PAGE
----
Winter just isn’t complete without warm sweaters, holiday lights, and your favorite comfort foods.
But what should you actually eat in winter if you want to stay healthy throughout the season? Let’s find out.
The basic principles of eating a balanced diet stay the same regardless of the season:
Of course, there are days when following all of these principles would be unrealistic. However, doctors recommend you stick to these guidelines most of the time, including the winter months...
Cold weather can surely make us want to eat more. There are different explanations for this. Some researchers believe that carb cravings in winter are largely caused by a lack of sunlight, while others suggest that seasonal changes somehow influence the balance of hormones that control hunger.
But do we really need those extra calories?
Our ancestors needed to eat more in order to survive in harsh winter conditions. But, unless you’re very physically active outdoors, you probably don’t need that extra portion of mac’n’cheese.
Here’s a tip: if you feel the urge to eat more in winter, opt for healthy foods rather than calorie-dense snacks and leftover Christmas candy. You’ll get all the nutrients you need without packing on unnecessary weight.
Hot meals are a great way to stay warm, so there’s no reason why you shouldn’t eat them in cold weather. Here are some healthy winter foods.
A bowl of soup provides you with the health benefits of protein, veggies, herbs, and spices all at once. Oh, and it’s delightfully hot — just what you need when you feel the winter chill in your bones.
Since soups are so nutritious, they’re a great way to provide your body with vitamins and nutrients. And many of the spices and herbs typically contained in soups have proven health benefits. For example, turmeric can reduce inflammation and ginger can help your body fight off colds. Remember how Grandma told you to eat soup whenever you got a sore throat? Well, science shows that she had a point.
You can adapt most soup recipes to fit your preferences and nutritional needs. For example, you can add beans or lentils to your soup if you want to increase your protein intake. And if you’re feeling courageous, go ahead and experiment with different spices. You’ll discover new flavors and provide your body with valuable antioxidants.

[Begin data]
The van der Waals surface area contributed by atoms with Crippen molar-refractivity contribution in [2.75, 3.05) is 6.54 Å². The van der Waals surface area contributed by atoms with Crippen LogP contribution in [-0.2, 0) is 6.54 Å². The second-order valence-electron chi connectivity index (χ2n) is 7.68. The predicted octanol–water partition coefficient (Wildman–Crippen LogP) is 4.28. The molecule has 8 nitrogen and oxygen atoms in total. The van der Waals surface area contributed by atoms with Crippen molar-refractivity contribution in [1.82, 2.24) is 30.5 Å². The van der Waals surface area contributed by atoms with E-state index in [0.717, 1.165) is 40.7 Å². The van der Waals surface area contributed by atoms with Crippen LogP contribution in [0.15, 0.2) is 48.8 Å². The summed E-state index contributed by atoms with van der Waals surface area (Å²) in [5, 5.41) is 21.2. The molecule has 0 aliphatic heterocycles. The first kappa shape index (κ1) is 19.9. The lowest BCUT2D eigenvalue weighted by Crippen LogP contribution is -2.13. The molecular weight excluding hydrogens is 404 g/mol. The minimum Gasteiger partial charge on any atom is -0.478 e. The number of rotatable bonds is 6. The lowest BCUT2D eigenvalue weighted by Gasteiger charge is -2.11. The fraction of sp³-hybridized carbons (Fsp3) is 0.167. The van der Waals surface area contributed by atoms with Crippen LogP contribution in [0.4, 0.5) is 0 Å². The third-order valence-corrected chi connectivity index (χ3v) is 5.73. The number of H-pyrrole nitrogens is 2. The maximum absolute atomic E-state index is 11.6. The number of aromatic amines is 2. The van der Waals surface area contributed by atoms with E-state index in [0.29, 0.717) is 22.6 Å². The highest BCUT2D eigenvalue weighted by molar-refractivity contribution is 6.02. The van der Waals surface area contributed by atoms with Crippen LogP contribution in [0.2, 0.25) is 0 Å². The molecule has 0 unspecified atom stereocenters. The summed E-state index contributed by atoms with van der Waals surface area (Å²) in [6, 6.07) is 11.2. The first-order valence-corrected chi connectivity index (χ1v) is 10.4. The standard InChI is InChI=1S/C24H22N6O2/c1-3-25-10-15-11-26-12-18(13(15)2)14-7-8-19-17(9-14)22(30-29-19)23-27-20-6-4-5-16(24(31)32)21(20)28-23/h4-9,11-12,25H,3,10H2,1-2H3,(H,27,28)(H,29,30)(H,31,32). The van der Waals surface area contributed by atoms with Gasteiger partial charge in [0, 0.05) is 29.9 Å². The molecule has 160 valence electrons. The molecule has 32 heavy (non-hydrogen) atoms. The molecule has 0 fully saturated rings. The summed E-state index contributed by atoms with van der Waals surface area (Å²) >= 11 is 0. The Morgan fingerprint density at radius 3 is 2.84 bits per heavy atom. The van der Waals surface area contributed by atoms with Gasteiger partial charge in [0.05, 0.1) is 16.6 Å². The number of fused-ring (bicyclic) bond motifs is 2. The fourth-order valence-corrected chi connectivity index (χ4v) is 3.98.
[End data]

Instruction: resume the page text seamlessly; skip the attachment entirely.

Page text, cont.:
Whole grains come in all shapes and sizes: oatmeal, whole-grain bread and pasta, buckwheat, brown rice, and so on. All of them are packed with vitamins and nutrients that will help you stay healthy throughout the year.
Whole grains form the foundation of many delicious hot meals.
A bowl of oatmeal in the morning will keep you warm and energized until lunchtime, and freshly baked whole-grain cupcakes are just what you need for a cozy evening. You can also make your favorite pasta dishes with whole grains — while they’ll taste a little different, you’re sure to enjoy the enhanced flavor!
Whole grains will help you stay warm for longer because they take a while to digest. During the long digestion process, your body enjoys a steady stream of energy and nutrients.
Finding fresh veggies in winter can be a daunting task. However, root vegetables like carrots, onions, garlic, and potatoes are easy to buy throughout the year and you can use them to make a wide variety of healthy winter meals.
For example, baked potatoes aren’t just an excellent comfort food — they’re also rich in antioxidants and nutrients. And they don’t have as many calories as many people think — as long as you don’t overdo it with crazy amounts of butter, cheese, sour cream or other fat sources, potatoes can be a valuable part of a healthy diet. You can also bake or roast them with low-carb root veggies like carrots or celery roots.